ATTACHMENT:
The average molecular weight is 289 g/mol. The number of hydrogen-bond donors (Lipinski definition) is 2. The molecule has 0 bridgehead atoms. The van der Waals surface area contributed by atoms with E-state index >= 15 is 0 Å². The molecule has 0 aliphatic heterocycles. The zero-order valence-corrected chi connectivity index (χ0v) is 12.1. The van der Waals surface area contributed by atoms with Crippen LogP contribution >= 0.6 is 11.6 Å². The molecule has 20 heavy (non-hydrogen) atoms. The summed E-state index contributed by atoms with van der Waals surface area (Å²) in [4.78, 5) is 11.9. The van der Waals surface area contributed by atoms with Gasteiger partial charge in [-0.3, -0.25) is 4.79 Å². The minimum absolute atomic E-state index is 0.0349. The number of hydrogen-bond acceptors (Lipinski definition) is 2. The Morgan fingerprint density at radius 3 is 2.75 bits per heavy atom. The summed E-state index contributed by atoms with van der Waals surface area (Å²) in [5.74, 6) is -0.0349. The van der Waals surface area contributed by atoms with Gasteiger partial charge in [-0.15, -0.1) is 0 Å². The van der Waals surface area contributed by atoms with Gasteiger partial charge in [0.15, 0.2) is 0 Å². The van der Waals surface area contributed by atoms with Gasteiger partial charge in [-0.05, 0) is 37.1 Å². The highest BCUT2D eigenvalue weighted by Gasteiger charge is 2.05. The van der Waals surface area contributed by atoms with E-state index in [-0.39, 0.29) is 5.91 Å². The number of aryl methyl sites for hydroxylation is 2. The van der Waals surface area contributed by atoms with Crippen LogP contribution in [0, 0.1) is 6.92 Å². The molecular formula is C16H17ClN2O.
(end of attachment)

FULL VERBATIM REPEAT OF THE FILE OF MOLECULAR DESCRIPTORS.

The average molecular weight is 289 g/mol. The number of hydrogen-bond donors (Lipinski definition) is 2. The molecule has 0 bridgehead atoms. The van der Waals surface area contributed by atoms with E-state index >= 15 is 0 Å². The molecule has 0 aliphatic heterocycles. The zero-order valence-corrected chi connectivity index (χ0v) is 12.1. The van der Waals surface area contributed by atoms with Crippen LogP contribution >= 0.6 is 11.6 Å². The molecule has 20 heavy (non-hydrogen) atoms. The summed E-state index contributed by atoms with van der Waals surface area (Å²) in [4.78, 5) is 11.9. The van der Waals surface area contributed by atoms with Gasteiger partial charge in [-0.3, -0.25) is 4.79 Å². The minimum absolute atomic E-state index is 0.0349. The number of hydrogen-bond acceptors (Lipinski definition) is 2. The Morgan fingerprint density at radius 3 is 2.75 bits per heavy atom. The summed E-state index contributed by atoms with van der Waals surface area (Å²) in [5.74, 6) is -0.0349. The van der Waals surface area contributed by atoms with Gasteiger partial charge in [-0.15, -0.1) is 0 Å². The van der Waals surface area contributed by atoms with Gasteiger partial charge in [0.15, 0.2) is 0 Å². The van der Waals surface area contributed by atoms with Gasteiger partial charge in [-0.05, 0) is 37.1 Å². The highest BCUT2D eigenvalue weighted by Gasteiger charge is 2.05. The van der Waals surface area contributed by atoms with E-state index in [-0.39, 0.29) is 5.91 Å². The number of aryl methyl sites for hydroxylation is 2. The van der Waals surface area contributed by atoms with Crippen LogP contribution in [0, 0.1) is 6.92 Å². The molecular formula is C16H17ClN2O.